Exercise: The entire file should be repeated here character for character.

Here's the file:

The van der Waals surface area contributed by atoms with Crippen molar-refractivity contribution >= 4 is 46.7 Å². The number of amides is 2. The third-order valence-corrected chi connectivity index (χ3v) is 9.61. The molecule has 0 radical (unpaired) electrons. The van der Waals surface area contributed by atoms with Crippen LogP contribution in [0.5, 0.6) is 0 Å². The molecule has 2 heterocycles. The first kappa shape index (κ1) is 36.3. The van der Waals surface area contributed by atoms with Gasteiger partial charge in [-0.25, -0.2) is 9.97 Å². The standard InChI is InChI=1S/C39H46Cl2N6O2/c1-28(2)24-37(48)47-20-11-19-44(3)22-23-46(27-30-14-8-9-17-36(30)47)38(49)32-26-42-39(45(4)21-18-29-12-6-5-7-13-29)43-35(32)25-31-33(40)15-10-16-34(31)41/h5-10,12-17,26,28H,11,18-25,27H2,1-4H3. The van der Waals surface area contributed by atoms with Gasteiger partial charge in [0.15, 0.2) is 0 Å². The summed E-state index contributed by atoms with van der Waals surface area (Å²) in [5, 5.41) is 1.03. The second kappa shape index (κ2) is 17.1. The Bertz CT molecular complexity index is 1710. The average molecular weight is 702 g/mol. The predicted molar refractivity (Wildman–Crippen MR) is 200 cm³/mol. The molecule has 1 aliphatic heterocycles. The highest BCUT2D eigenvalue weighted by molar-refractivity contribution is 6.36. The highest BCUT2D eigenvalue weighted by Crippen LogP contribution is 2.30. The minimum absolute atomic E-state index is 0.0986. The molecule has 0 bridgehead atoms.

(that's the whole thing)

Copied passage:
The van der Waals surface area contributed by atoms with Crippen molar-refractivity contribution >= 4 is 46.7 Å². The number of amides is 2. The third-order valence-corrected chi connectivity index (χ3v) is 9.61. The molecule has 0 radical (unpaired) electrons. The van der Waals surface area contributed by atoms with Crippen LogP contribution in [0.5, 0.6) is 0 Å². The molecule has 2 heterocycles. The first kappa shape index (κ1) is 36.3. The van der Waals surface area contributed by atoms with Gasteiger partial charge in [-0.25, -0.2) is 9.97 Å². The standard InChI is InChI=1S/C39H46Cl2N6O2/c1-28(2)24-37(48)47-20-11-19-44(3)22-23-46(27-30-14-8-9-17-36(30)47)38(49)32-26-42-39(45(4)21-18-29-12-6-5-7-13-29)43-35(32)25-31-33(40)15-10-16-34(31)41/h5-10,12-17,26,28H,11,18-25,27H2,1-4H3. The van der Waals surface area contributed by atoms with Gasteiger partial charge in [0.15, 0.2) is 0 Å². The summed E-state index contributed by atoms with van der Waals surface area (Å²) in [5, 5.41) is 1.03. The second kappa shape index (κ2) is 17.1. The Bertz CT molecular complexity index is 1710. The average molecular weight is 702 g/mol. The predicted molar refractivity (Wildman–Crippen MR) is 200 cm³/mol. The molecule has 1 aliphatic heterocycles. The highest BCUT2D eigenvalue weighted by molar-refractivity contribution is 6.36. The highest BCUT2D eigenvalue weighted by Crippen LogP contribution is 2.30. The minimum absolute atomic E-state index is 0.0986. The molecule has 0 bridgehead atoms.